Yesterday we saw that Religion's claims to deliver absolute morality are insubstantial, and that Religion need not try to govern all societal concerns.
Today we will discuss why politics ought not to be subservient to Religion.
Religion not superior to politics
Is religion really a superior power to which society and politics should defer? Religious people would love that to be the case, but unfortunately, it cannot be so. As we have seen, Religion is far from being the universal source of principles that religious people seem to think it is. It does nothing to prevent destructive self-interest. It cannot make people good, and therefore cooperative, in society. It has no access to truth that can be shared widely, because different sects and faiths believe different things; and even if some sort of ecumenical agreement is achieved on fundamental ethical principles, the details become the object of bitter acrimony among different believers.
Given the inability of Religion to produce agreement about the truth, how can it pretend to have any role to play in the cooperative activity that is at the heart of American politics and society? On the Conservative side, by harking back to a golden age when, it is pretended, all Americans had the same religion and the same values. (We leave out of consideration here the liberal religious position, which takes its stand in Religion as a uniting force rather than an extension of self-interest. Conservatives, imbued with the Major Myths, do not even recognize that view of Religion, and cannot be enticed to engage it, except by means of lip-service.) In the golden age, disagreement on first principles would never occur. In such a Garden of Eden, there would be no need for self-interest, because everyone’s interest would be the same.
The unreality of such a notion should be quite apparent. There never was such a time. There never was uniform religion in America. Nor was there ever a uniform tradition and culture in America. On the contrary, self-interest was just as dominant at the start of the republic as it is now, and the Framers chose to deal with it not through Religion, but through Reason. Their solution, outlined in The Federalist, was to pit self-interested factions against one another. They did not rely on Religion, or character, or personal virtue to overcome the vice of self-interest. They used the only power that is equal to self-interest to counter it—self-interest. They hoped that competing self-interests would exhaust themselves, so that all parties would see that it is better for each group to get some of what it wants, than for one group to get everything it wants. Since positive benevolence was not to be expected on a large scale, they invented negative benevolence: a state of cooperation arising from self-interests recognizing the value of compromise.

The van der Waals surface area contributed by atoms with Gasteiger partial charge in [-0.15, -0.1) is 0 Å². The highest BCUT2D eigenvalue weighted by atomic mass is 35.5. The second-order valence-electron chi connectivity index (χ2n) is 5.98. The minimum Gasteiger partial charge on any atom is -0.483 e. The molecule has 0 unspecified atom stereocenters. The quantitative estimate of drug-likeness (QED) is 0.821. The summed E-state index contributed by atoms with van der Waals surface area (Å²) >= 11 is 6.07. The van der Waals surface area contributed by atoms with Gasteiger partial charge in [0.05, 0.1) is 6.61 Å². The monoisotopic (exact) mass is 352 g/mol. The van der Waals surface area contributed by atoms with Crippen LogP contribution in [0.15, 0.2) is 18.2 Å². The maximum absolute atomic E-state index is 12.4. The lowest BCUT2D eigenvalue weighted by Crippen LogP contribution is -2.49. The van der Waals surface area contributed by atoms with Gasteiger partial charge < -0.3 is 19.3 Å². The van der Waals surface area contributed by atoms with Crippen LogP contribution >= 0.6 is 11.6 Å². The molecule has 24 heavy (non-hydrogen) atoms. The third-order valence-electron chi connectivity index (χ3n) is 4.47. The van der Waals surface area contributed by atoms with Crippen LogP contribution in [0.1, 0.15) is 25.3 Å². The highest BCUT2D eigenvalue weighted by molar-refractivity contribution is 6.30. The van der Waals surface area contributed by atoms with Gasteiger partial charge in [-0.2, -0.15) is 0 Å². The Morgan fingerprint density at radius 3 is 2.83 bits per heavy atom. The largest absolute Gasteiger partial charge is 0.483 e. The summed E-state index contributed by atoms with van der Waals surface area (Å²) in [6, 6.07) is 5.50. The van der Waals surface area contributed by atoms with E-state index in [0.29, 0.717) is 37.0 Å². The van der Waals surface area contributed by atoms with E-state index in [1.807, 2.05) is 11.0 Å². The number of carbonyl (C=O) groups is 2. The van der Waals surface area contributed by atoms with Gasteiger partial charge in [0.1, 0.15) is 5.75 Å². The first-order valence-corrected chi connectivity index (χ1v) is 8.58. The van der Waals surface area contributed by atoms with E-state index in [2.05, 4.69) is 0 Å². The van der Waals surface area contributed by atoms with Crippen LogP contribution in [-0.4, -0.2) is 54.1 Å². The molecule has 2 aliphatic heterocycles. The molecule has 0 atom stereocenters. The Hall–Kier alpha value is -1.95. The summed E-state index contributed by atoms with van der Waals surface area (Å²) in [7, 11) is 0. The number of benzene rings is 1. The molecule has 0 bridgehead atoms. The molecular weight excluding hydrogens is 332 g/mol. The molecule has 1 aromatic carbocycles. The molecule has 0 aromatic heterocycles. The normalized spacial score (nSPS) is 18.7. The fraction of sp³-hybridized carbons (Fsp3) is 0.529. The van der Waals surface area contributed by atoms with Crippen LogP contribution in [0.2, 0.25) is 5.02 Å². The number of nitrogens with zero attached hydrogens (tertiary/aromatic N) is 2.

We live in a time, however, when rational self-interest has broken down. Nowadays, too many people believe that it is better to get everything you want instead of only some of what you want—even though its impossible to get everything you want! This is a failure of Reason. So the solution is not a return to some imaginary religious utopia, but a renewal of Reason. That’s all it takes to see that agreeing to compromise on some of your demands in order to attain some others beats refusing to compromise and stopping everyone, including yourself, from getting anything.
Tomorrow we will complete our consideration of the Myth of Religion by looking at the useful and beneficial role that Religion can play in society.
Until tomorrow, then.
Posted on 12 December 2012
by Alfred George filed under